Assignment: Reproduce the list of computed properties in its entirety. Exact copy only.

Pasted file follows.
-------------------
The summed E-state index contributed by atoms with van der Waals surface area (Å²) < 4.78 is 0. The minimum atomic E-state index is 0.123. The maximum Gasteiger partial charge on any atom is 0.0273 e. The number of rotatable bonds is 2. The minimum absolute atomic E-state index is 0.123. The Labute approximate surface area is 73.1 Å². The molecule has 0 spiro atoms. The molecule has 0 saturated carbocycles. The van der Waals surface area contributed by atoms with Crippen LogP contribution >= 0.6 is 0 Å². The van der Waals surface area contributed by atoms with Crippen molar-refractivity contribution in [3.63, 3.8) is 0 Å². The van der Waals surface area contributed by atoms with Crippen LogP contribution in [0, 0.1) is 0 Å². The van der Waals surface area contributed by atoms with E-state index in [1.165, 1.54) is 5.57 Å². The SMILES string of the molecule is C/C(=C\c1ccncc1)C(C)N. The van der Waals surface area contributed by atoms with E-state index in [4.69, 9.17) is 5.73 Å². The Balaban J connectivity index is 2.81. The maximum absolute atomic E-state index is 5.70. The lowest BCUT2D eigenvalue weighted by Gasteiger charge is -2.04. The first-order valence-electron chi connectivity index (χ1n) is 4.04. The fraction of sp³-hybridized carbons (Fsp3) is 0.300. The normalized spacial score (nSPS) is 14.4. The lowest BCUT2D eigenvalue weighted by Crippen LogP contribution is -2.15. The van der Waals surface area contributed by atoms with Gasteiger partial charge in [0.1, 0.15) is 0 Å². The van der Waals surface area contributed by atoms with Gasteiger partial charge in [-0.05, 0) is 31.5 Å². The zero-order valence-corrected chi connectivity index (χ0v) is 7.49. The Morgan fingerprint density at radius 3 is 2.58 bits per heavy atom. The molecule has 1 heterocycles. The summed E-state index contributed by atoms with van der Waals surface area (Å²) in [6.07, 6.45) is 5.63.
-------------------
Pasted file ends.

The summed E-state index contributed by atoms with van der Waals surface area (Å²) < 4.78 is 0. The minimum atomic E-state index is 0.123. The maximum Gasteiger partial charge on any atom is 0.0273 e. The number of rotatable bonds is 2. The minimum absolute atomic E-state index is 0.123. The Labute approximate surface area is 73.1 Å². The molecule has 0 spiro atoms. The molecule has 0 saturated carbocycles. The van der Waals surface area contributed by atoms with Crippen LogP contribution >= 0.6 is 0 Å². The van der Waals surface area contributed by atoms with Crippen molar-refractivity contribution in [3.63, 3.8) is 0 Å². The van der Waals surface area contributed by atoms with Crippen LogP contribution in [0, 0.1) is 0 Å². The van der Waals surface area contributed by atoms with E-state index in [1.165, 1.54) is 5.57 Å². The SMILES string of the molecule is C/C(=C\c1ccncc1)C(C)N. The van der Waals surface area contributed by atoms with E-state index in [4.69, 9.17) is 5.73 Å². The Balaban J connectivity index is 2.81. The maximum absolute atomic E-state index is 5.70. The lowest BCUT2D eigenvalue weighted by Gasteiger charge is -2.04. The first-order valence-electron chi connectivity index (χ1n) is 4.04. The fraction of sp³-hybridized carbons (Fsp3) is 0.300. The normalized spacial score (nSPS) is 14.4. The lowest BCUT2D eigenvalue weighted by Crippen LogP contribution is -2.15. The van der Waals surface area contributed by atoms with Gasteiger partial charge in [0.1, 0.15) is 0 Å². The van der Waals surface area contributed by atoms with Gasteiger partial charge in [-0.05, 0) is 31.5 Å². The zero-order valence-corrected chi connectivity index (χ0v) is 7.49. The Morgan fingerprint density at radius 3 is 2.58 bits per heavy atom. The molecule has 1 heterocycles. The summed E-state index contributed by atoms with van der Waals surface area (Å²) in [6.07, 6.45) is 5.63.